Part-Time Learning for a Full-Time Career:
Wherever you are in your career — A student, a fresh graduate just into work, or a grizzled veteran, there is one mindset that you should…
Wherever you are in your career — A student, a fresh graduate just into work, or a grizzled veteran, there is one mindset that you should never abandon. That is the growth mindset. A key component of the growth mindset is the habit of constantly learning new things.
This is incredibly relevant for machine learning practitioners.
Let’s wind the clocks back a little over a decade. There is no deep learning. Researchers focus on feature engineering and handcrafting classifiers to solve their problems. The year 2012 put paid to that practice. Since the arrival of Imagenet, the dormant field of deep learning has exploded into life, and (almost*) every paper since has proposed some neural network or related algorithm as the greatest thing since sliced bread.
To drive this rambling preamble home, think of the architecture choices we use in our machine learning problems today.
A vast majority are based on transformers which came out in 2017. Convolutional networks, while not obsolete, are almost never proposed in new research. AI can now write code, create art, understand human speech perfectly, and more. A lot of jobs that previously required humans in the loop now are fully automated.
Machine learning is moving at a tremendous pace, and it’s not slowing down anytime soon.
We need to find a way to keep up.
So, how do I constantly learn you ask?
Learning anything new is hard. While our brains enjoy the pursuit of knowledge, we experience inertia during the early stages. We then use the algorithm in our head that I call the “Logical Explanation of Procrastination” to justify our unwillingness to learn. You may be familiar with some of the reasons this algorithm provides:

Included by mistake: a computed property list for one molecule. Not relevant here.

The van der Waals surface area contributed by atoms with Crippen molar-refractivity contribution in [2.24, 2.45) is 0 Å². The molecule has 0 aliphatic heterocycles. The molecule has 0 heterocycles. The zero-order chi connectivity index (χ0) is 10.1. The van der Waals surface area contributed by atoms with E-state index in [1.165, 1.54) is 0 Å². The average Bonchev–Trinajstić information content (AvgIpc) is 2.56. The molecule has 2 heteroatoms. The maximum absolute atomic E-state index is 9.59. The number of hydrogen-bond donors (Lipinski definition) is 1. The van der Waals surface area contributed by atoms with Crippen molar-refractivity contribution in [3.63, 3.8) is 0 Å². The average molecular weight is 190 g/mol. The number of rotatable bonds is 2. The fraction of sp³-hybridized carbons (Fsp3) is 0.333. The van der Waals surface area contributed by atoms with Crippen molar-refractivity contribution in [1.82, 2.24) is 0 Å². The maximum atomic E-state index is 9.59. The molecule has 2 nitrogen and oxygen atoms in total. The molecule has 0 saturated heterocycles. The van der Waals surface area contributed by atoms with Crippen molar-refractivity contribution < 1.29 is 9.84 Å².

I have limited time since I have ______ (The blank is usually filled with too much work, family commitments, etc.).
I don’t know where to start.
Learning is an isolated pursuit and I don’t have the motivation.
I easily get distracted and don’t have the discipline
Insert your reason here
Additionally, most people think the solution is to either adopt the “hustle” mindset and burn the midnight oil (and the candle at both ends by extension) or quit their job and learn full-time.
These proposals aren’t sustainable. I learned machine learning (and deep learning eventually) while working full-time. I made a ton of mistakes and hit many walls along the way. Eventually, I came up with a sustainable approach to learning and I figured that might be useful to you. I call it
In 1952, Toyota invented a new system of manufacturing called Just-In-Time manufacturing. The core principle of this method is to bring the parts and components needed to build something exactly when it is being assembled and just when the parts are needed. This revolutionized manufacturing. Toyota saved a ton in warehouse space, eliminated wastage, and reduced costs.
Just-In-Time learning works the same way.